In Gross-Pitaevskii mean field theory, one replaces the field operators with c-number functions: ${\displaystyle {\hat {\psi }}_{m}({\bf {r}})\rightarrow {\psi }_{m}({\bf {r}})}$. To find the mean-field ground states, one then minimises the resulting energy with respect to these c-number functions. For a spatially uniform system spin-one system, there are two possible mean-field ground states. When ${\displaystyle c_{1}>0}$, the ground state is ${\displaystyle \psi _{\rm {polar}}={\sqrt {\bar {\rho }}}(0,1,0)}$ while for ${\displaystyle c_{1}<0}$ the ground state is ${\displaystyle \psi _{\rm {ferro}}={\sqrt {\bar {\rho }}}(1,0,0).}$ The former expression is referred to as the polar state while the latter is the ferromagnetic state.[1] Both states are unique up to overall spin rotations. Importantly, ${\displaystyle \psi _{\rm {ferro}}}$ cannot be rotated into ${\displaystyle \psi _{\rm {polar}}}$. The Majorana stellar representation [7] provides a particularly insightful description of the mean-field phases of spinor condensates with larger spin.[2]

## Vortices

Due to being described by a multi-component order parameter, numerous types of topological defects (vortices) can appear in spinor condensates .[8] Homotopy theory provides a natural description of topological defects ,[9] and is regularly employed to understand vortices in spinor condensates.

## References

1. ^ a b Kawaguchi, Yuki; Ueda, Masahito (2012). "Spinor Bose–Einstein condensates". Physics Reports. 520 (5): 253–381. arXiv:1001.2072. Bibcode:2012PhR...520..253K. doi:10.1016/j.physrep.2012.07.005. ISSN 0370-1573.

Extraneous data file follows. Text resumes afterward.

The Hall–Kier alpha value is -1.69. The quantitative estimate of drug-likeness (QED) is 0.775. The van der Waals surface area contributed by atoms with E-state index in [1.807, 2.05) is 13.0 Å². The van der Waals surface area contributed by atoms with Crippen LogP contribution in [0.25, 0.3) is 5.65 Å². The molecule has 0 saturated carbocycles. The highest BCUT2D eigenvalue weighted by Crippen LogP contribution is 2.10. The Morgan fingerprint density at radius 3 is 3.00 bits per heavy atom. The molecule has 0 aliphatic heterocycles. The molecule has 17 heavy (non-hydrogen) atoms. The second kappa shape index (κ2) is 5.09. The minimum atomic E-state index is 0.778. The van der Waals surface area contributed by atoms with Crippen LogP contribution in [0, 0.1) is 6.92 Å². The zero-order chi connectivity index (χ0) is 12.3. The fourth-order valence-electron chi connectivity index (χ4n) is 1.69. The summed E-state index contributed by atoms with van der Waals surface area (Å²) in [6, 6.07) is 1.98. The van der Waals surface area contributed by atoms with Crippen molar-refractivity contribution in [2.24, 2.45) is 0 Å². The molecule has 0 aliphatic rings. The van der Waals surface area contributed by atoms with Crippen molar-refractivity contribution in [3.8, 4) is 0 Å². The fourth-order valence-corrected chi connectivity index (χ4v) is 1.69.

2. ^ a b Stamper-Kurn, Dan M.; Ueda, Masahito (2013). "Spinor Bose gases: Symmetries, magnetism, and quantum dynamics". Reviews of Modern Physics. 85 (3): 1191–1244. Bibcode:2013RvMP...85.1191S. doi:10.1103/RevModPhys.85.1191. ISSN 0034-6861.
3. ^ Hall, D. S.; Matthews, M. R.; Ensher, J. R.; Wieman, C. E.; Cornell, E. A. (1998). "Dynamics of Component Separation in a Binary Mixture of Bose-Einstein Condensates". Physical Review Letters. 81 (8): 1539–1542. arXiv:cond-mat/9804138. Bibcode:1998PhRvL..81.1539H. doi:10.1103/PhysRevLett.81.1539. ISSN 0031-9007.
4. ^ Stenger, J.; Inouye, S.; Stamper-Kurn, D. M.; Miesner, H.-J.; Chikkatur, A. P.; Ketterle, W. (1998). "Spin domains in ground-state Bose–Einstein condensates". Nature. 396 (6709): 345–348. arXiv:cond-mat/9901072. Bibcode:1998Natur.396..345S. doi:10.1038/24567. ISSN 0028-0836.
5. ^ a b Ho, Tin-Lun (1998). "Spinor Bose Condensates in Optical Traps". Physical Review Letters. 81 (4): 742–745. arXiv:cond-mat/9803231. Bibcode:1998PhRvL..81..742H. CiteSeerX 10.1.1.242.852. doi:10.1103/PhysRevLett.81.742. ISSN 0031-9007.
6. ^ a b Ohmi, Tetsuo; Machida, Kazushige (1998). "Bose-Einstein Condensation with Internal Degrees of Freedom in Alkali Atom Gases". Journal of the Physical Society of Japan. 67 (6): 1822–1825. arXiv:cond-mat/9803160. Bibcode:1998JPSJ...67.1822O. doi:10.1143/JPSJ.67.1822. ISSN 0031-9015.
7. ^ Majorana, E (1932). "Oriented atoms in a variable magnetic field". Nuovo Cimento (9): 43.
8. ^ Ueda, Masahito (2014). "Topological aspects in spinor Bose–Einstein condensates". Reports on Progress in Physics. 77 (12): 122401. Bibcode:2014RPPh...77l2401U. doi:10.1088/0034-4885/77/12/122401. ISSN 0034-4885. PMID 25429528.
9. ^ Mermin, N. D. (1979). "The topological theory of defects in ordered media". Reviews of Modern Physics. 51 (3): 591–648. Bibcode:1979RvMP...51..591M. doi:10.1103/RevModPhys.51.591. ISSN 0034-6861.